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A Deeper Dive into Natural Coffee

The world of coffee has often been described as a rabbit hole, and we are merely Alice, looking through the magical world, often with an expectation of what we hope to find. After all, this is one of the main benefits of roasting coffee yourself at home: you, the home roaster, get to tailor the coffee exactly to your preferences. Filter, lighter or darker, no problem. Resting time - well, that’s totally up to you. But sometimes we come across things, we can't quite put our finger on. The new or unusual can sometimes seem a little too wild, something that I, myself have experienced with Natural Processed coffee.

As you may have heard before, coffee is very much wine. Wine celebrates the producer. This is our mission with the coffee and producers we select and work with: To showcase the best producers, through relationship building to bring you the best coffee we can find. [Listen to our founder Andrew discuss this on the 5th Wave Podcast]

Natural wine can have funky, unusual smells and flavours, tending to be cloudier due to more yeastiness. Often with little or no intervention from the producer, the grape juice is left to do its thing. This most traditional way of producing wine, without sulfites or harsh chemicals, is often vegan and organic by nature. While I am not a wine expert, I do enjoy these unexpected and unusual flavours that natural wine offers. These wines are a new way to challenge my palette and add a point of reference when tasting my other favourite beverage, coffee. The new reference points offered by natural wine tasting help me to pick out flavours that I haven't had before to make comparisons while trying a coffee for the first time.

Likewise, natural process coffee can be characterised by these more funky flavours, unusual appearance and unfamiliar smells all of which have come to be so highly prized.

The natural process takes much longer and therefore means the producer has to wait longer before they can start to sell their coffee. Trade often occurs based upon the results of previous harvest and relationship building.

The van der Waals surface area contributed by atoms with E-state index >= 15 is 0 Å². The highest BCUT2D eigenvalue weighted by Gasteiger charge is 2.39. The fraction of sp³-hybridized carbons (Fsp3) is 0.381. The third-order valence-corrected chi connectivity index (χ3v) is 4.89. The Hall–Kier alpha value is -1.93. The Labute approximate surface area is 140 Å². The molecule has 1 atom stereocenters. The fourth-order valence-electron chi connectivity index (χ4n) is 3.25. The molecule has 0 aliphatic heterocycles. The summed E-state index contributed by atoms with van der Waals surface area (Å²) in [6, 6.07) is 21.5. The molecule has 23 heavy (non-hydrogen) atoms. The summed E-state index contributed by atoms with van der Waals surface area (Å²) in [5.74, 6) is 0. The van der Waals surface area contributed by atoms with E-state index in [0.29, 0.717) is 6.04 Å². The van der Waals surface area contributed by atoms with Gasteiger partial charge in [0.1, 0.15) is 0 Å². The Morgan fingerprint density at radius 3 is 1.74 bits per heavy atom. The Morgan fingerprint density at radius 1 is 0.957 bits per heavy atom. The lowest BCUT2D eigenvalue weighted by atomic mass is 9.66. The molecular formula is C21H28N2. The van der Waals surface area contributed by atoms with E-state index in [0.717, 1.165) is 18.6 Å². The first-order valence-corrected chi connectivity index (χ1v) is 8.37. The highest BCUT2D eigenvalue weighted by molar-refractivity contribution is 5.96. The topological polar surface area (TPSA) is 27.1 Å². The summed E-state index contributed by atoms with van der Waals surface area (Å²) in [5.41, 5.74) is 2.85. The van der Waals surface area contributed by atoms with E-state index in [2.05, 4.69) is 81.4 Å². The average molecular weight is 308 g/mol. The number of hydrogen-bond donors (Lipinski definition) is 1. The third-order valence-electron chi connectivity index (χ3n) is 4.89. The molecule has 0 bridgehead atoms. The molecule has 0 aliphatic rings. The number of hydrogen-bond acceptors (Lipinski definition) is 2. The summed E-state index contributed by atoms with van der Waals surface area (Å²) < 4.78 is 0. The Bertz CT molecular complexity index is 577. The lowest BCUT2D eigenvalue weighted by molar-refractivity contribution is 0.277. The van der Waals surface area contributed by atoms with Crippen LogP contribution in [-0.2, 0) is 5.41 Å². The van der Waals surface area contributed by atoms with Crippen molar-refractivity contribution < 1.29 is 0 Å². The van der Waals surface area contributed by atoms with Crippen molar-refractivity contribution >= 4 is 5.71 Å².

Natural process coffee is the oldest, most traditional process, often favoured where water is a more limited resource. Cherries are left on huge tables or mats to evenly dry out for 20-30 days. The cherries are regularly raked and rotated to prevent rotting or mould, a laborious task. When they are fully dried with a raisin-like appearance, they are then milled to remove the skins and muliegde.

Natural fermentation occurs which results in those funky and complex flavours that natural processed coffees are known for.


In the past 100 years, the washing process has become more popular,as the harvest can be completed quicker and money can change hands sooner.

Recently, there has been more of a desire from consumers to have more new and exciting flavours, with producers looking to more experimental natural processes and fermentation. Such innovators of experimental processes, such as Ninety Plus (who keep their exact process closer to their chest) - these producers are creating coffees that are scoring high on cupping tables worldwide and have a costly price tag. Our recent Kambera Gesha, Al Qafr, Yemen, and Koke Natural coffees all use innovative natural processes.

What to expect

For this you will need a bag of our natural coffee - I can personally recommend the Al Qafr, Yemen

Upon opening a bag of natural coffee you can expect sour, funky, fruity notes-not dissimilar to vinegar. I experienced a similar smell when I first opened a bottle of natural wine. Give the bag of green coffee a deep and long sniff.

The green beans (or seeds) may have darker spots, this is due to the mucilage, and parts of the fruit remaining on the seed after milling, and is not a defect. Pour some out into a cupping tray or on a plain plate, looking through the beans to spot the mucilage.

When roasting you will notice a bit of a vinegary aroma in the first few minutes of roasting. This might end up becoming a bit more fruity and chocolatey in aroma as the roast progresses.

When degassing after the first few days after roasting, you'll start to smell intense fruity aromas- think raspberry jam. As the coffee continues to degas, the coffee may start to smell even sweeter.

All of our coffees are paired with recipe recommendations - I personally prefer a Filter Light ++ roast recipe. Most coffees have a full range of recipes varying in the degree of roast. For the rarer coffees that we select for our offerings, we provide just a couple of recipes to ensure an excellent result and avoid wastage. All our recipes are carefully considered and crafted by Emily, our coffee expert, and are the best place to start in your coffee roasting journey, as they offer guidance and support.

Although prized for its extraordinary character, natural coffee may not be for you. You may find you are not a fan of these unusual notes, and that is totally fine. Flavour is subjective-there is no right answer. I believe that it is just as important to define the coffee you do not enjoy as it is to understand those that you love. The rabbit hole is deep, with many twists and unexpected turns. That's all part of the fun of learning, right?

Keep your eyes peeled for more Natural Processed coffee arriving in our online shop soon.

As always if you have any questions you can reach to us @